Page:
If Savane has one unifying musical characteristic, it lies in the way that tracks anchor themselves around a central melodic phrase, each repetition ending and briefly pausing on a “base” note, thus locking the mood of each piece into a perpetual state of “coming home.” The overall effect is an intensely reassuring one.
This sense of melodic reassurance is further enhanced by an all-pervading air of calm concentration, engaged collaboration, and a steady, unfussed industry—all of which makes this an exceptionally effective album for de-stressing, and for the soothing of troubled souls. (Trust me on this, for I know of what I speak.)
However, to recommend this album merely as some sort of aural palliative would be to do it a massive disservice. For over and above this, Savane stands out both as Ali Farka Touré’s masterpiece, and as one of contemporary African music’s finest achievements to date. As such, one could not ask for a more fitting memorial to his talent and influence.
Over his last two albums, John Darnielle of The Mountain Goats has dealt with some fairly harrowing autobiographical themes: teenage drug addiction, and his relationship with an abusive stepfather. Now, with his tenth release, Darnielle adopts the equally harrowing voice of an abandoned, heartbroken lover, teetering on the brink of madness. The result is quite possibly the bleakest “break-up” album ever made.
Over a series of understated, deceptively gentle, largely acoustic arrangements, Darnielle’s high, cracked voice relates a series of scenes which see his protagonist lurching from bad to worse, in a kind of numbed-out, post-traumatic daze. In “Wild Sage”, he stumbles along the roadside, before falling over and lying there, bloodied and immobile. At other times, he simply wanders around his home, displaced and desperate, not knowing what to do next. By the album’s closing track, “In Corolla”, his despair has reached its ultimate, tragic conclusion.
Although these twelve songs certainly exert a grim fascination, it is difficult to imagine anyone actually playing this album for pleasure. In particular, if you’re looking for music to help you through your own break-up, then you are strongly urged to stay away.
Bela B ft. Charlotte Roche – 1,2,3…
Now, you really do need to understand a bit of German in order to extract maximum value from this, as it could easily be dismissed as a booze-addled bar-room stomp from a past-it old rocker (Bela B fronted Berlin’s merry punky-popsters Die Ärzte back in the 1980s, before turning to an acting career). However, once you figure out what’s going on (and the video does help enormously), then this reveals itself as a tidily constructed comic mini-drama, in which Bela rebuffs the drunken advances of some random creepy dude, before making similarly creepy moves on a Hot Chick who turns out to Creepy Dude’s main squeeze. Uh-oh, threesome alert! What’s a guy to do! Notable also for the ace chat-up line: “Hi, my name is Bela, I like Nelson Mandela.” Oh come on, you’ve got to admire the man’s front. (And guess what: in the nudey Swinger’s Club video, you can literally do just that!) (8)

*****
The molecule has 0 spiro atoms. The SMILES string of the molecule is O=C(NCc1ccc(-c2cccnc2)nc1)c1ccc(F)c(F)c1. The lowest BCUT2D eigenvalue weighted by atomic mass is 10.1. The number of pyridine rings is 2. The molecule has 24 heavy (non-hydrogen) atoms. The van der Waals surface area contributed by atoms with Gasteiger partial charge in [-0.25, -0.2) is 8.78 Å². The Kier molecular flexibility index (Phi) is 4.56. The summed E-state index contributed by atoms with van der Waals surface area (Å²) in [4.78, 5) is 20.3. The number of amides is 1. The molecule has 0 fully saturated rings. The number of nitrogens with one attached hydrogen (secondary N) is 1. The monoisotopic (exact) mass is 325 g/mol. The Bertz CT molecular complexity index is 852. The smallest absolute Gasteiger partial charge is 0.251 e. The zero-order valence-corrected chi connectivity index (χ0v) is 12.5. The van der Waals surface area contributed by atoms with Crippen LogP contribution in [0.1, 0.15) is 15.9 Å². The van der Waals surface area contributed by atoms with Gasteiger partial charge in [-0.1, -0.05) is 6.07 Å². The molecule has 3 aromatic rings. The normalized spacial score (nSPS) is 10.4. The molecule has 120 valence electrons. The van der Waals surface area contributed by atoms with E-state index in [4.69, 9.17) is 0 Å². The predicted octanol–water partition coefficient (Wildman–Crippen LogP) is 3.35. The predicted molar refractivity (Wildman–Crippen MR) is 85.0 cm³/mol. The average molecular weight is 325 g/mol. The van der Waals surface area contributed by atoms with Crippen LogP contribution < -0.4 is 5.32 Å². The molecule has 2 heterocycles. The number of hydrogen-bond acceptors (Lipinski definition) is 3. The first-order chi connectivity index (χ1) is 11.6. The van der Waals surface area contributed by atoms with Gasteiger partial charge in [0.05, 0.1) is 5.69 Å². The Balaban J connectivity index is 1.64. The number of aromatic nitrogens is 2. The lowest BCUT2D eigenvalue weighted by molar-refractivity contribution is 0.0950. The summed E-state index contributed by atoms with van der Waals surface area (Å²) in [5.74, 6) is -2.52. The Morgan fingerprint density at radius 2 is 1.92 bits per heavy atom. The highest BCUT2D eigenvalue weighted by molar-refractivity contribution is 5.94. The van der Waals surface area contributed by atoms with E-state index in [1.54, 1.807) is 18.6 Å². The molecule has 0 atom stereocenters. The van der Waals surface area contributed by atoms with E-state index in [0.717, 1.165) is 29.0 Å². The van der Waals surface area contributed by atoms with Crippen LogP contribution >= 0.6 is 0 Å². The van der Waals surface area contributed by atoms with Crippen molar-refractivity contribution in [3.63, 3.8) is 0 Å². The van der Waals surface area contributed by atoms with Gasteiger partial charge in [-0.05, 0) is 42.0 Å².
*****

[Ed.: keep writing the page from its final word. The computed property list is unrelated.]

David Guetta vs. The Egg – Love Don’t Let Me Go Walking Away
Apparently, The Egg took some persuading to let this DJ mash-up go out under their name – as well they might, as this bears no residual traces of their original mid-tempo guitar-based chugger. Instead, French producer David Guetta has grafted the vocals from his recent dance hit “Love Don’t Let Me Go” over the Tocadisco remix of The Egg’s “Walking Away”, twisting the latter’s central riff in a variety of ways, and augmenting its sturdy electrohouse sound with some of the trappings of French filter-disco. Happily, the riff is a chunky, seductive killer: an instantly recognisable “OH MY GOD IT’S THIS ONE!” affair, whose already lengthy shelf-life is hence usefully expanded by a few more weeks. (6)
Alesha – Lipstick
Nearly three years after Mis-teeq’s last hit, Alesha Dixon returns with a self-penned solo début, which maps out very different territory to her former band’s tolerable if unremarkable soul-pop. Fatally—because I can’t think of one instance where this has ever worked—she has pitched herself to a younger demographic than before, attempting to unite warring factions in playgrounds across the land by means of a latter-day anthem to Girl Power. Playing to none of whatever strengths she might once have had as a soul-based singer, Alesha yowls her “message” over a stridently clomping rock-based backing, which takes “Let’s Get This Party Started” era Pink as its starting point. Alesha’s other mistake is to start the track at full throttle – after which there is nowhere else to go, other than repeatedly bashing you round the head with a nagging shrillness that swiftly grates. Having dutifully played this track at least half a dozen times over the past few days, I find myself bitterly resenting every second that I have spent enduring this wretched, wretched piece of work. (1)
Da Buzz – Without Breaking